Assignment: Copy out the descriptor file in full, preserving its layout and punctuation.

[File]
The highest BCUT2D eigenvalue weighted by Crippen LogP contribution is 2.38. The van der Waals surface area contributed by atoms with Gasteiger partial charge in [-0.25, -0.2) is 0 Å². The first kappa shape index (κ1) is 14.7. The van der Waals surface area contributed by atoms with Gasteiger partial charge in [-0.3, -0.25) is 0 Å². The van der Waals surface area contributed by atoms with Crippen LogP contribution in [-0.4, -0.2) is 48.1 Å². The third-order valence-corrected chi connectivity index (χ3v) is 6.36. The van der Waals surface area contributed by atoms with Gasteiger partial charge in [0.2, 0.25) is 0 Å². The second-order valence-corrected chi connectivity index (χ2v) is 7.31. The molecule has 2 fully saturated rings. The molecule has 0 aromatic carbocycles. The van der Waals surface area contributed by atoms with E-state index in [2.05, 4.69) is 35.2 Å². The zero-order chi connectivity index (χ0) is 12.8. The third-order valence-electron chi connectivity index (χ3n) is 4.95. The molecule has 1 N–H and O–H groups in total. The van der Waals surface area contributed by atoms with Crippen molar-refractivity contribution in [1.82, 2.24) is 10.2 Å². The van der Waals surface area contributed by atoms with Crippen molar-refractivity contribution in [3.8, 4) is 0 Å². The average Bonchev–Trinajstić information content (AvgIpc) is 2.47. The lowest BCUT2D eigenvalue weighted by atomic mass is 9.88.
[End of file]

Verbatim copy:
The highest BCUT2D eigenvalue weighted by Crippen LogP contribution is 2.38. The van der Waals surface area contributed by atoms with Gasteiger partial charge in [-0.25, -0.2) is 0 Å². The first kappa shape index (κ1) is 14.7. The van der Waals surface area contributed by atoms with Gasteiger partial charge in [-0.3, -0.25) is 0 Å². The van der Waals surface area contributed by atoms with Crippen LogP contribution in [-0.4, -0.2) is 48.1 Å². The third-order valence-corrected chi connectivity index (χ3v) is 6.36. The van der Waals surface area contributed by atoms with Gasteiger partial charge in [0.2, 0.25) is 0 Å². The second-order valence-corrected chi connectivity index (χ2v) is 7.31. The molecule has 2 fully saturated rings. The molecule has 0 aromatic carbocycles. The van der Waals surface area contributed by atoms with E-state index in [2.05, 4.69) is 35.2 Å². The zero-order chi connectivity index (χ0) is 12.8. The third-order valence-electron chi connectivity index (χ3n) is 4.95. The molecule has 1 N–H and O–H groups in total. The van der Waals surface area contributed by atoms with Crippen molar-refractivity contribution in [1.82, 2.24) is 10.2 Å². The van der Waals surface area contributed by atoms with Crippen molar-refractivity contribution in [3.8, 4) is 0 Å². The average Bonchev–Trinajstić information content (AvgIpc) is 2.47. The lowest BCUT2D eigenvalue weighted by atomic mass is 9.88.